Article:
Person: Philippos Glykon son of Asklepiades from Pergamon (Mysia)

Record ID: 47
Name: Philippos Glykon
Father's Name: Asklepiades
Place of Origin: Pergamon (Mysia)
Date Range: -40 to -10
List of Festivals:
Aktia in Nikopolis (Epeiros)
Isthmia in Isthmia (Corinthia)
Nemea in Argos (Argeia)
Olympia in Olympia (Elis)
Pythia in Delphi (Phokis)
List of Events:
Nemea inArgos (Argeia) on ( -40 to -10 )
Nemea inArgos (Argeia) on ( -40 to -10 )
Aktia inNikopolis (Epeiros) on ( -40 to -10 )
Aktia inNikopolis (Epeiros) on ( -40 to -10 )
Pythia inDelphi (Phokis) on ( -40 to -10 )
Pythia inDelphi (Phokis) on ( -40 to -10 )
Olympia inOlympia (Elis) on ( -40 to -10 )
Olympia inOlympia (Elis) on ( -40 to -10 )
Isthmia inIsthmia (Corinthia) on ( -40 to -10 )
List of Disciplines:
combat sports: pankration - paides
combat sports: pankration - andres
combat sports: pugme - andres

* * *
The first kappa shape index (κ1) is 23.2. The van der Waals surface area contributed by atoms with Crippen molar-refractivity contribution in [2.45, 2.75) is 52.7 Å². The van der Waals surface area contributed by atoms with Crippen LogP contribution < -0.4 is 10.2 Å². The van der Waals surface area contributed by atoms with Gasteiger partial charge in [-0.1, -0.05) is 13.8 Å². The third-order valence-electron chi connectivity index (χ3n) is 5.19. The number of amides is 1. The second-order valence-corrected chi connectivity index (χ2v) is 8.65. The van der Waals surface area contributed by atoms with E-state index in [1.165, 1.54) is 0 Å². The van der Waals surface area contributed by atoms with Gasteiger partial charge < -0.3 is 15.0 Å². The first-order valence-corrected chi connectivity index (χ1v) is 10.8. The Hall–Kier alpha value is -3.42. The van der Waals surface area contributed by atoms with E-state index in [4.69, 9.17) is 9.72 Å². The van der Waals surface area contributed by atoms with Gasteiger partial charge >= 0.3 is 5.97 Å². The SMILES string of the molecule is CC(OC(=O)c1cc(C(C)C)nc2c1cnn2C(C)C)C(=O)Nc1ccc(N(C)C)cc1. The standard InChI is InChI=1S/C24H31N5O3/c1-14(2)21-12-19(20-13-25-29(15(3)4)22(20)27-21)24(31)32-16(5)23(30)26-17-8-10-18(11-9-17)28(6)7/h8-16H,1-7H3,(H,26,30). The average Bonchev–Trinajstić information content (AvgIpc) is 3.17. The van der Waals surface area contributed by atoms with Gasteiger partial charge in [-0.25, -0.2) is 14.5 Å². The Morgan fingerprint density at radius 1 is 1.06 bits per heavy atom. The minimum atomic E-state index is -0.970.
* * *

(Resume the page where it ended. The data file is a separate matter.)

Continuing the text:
combat sports: pugme - ___
List of References:
AP 7.692
Hor. Ep. 1.1.30
IGRR IV 497 = IAG 58 = I.Pergamon 535 = SEG 14.764
SEG 29.1267
List of Prosopographies:
Moretti (1957), no. 725
LGPN V5a-20988
Farrington (2012), no. 1.105
Weir (2004), p. 128
Weir (2004), p. 128
Strasser (2001), no. 144
Sarikakis (1965), no. 38
Knab (1934), no. 34
Comment: Date range is taken from Farrington (2012), note 365, with reference to Moretti (1957), no. 725 who in turn references Horace who mentions Philippos Glykon in the first book of his Epistulae (1.1.30). The date is also determined by an epigram featuring Philippos Glykon, to wit Anth. Gr. 7.692, which mentions the athlete's death. Horace's reference and the estimated career of the epigrammatist Antipater of Thessalonike together lead to the estimate of Philippos Glykon's career between 40 and 10 B.C. The place of origin is also taken from Farrington, who refers to Anth. Gr. 7.692, the funeral epigram of Glykon. In the inscription it is said, beside the named victories, Glykon also won in the other 'sacred (and) crown games in Asia, Italia and Hellas.' - PK SEG 29.1267 presents an epitaph of a certain Glykon and Asklepiades dating to the 1st century BC. They might be the same as our Glykon and Asklepiades. [DvdL]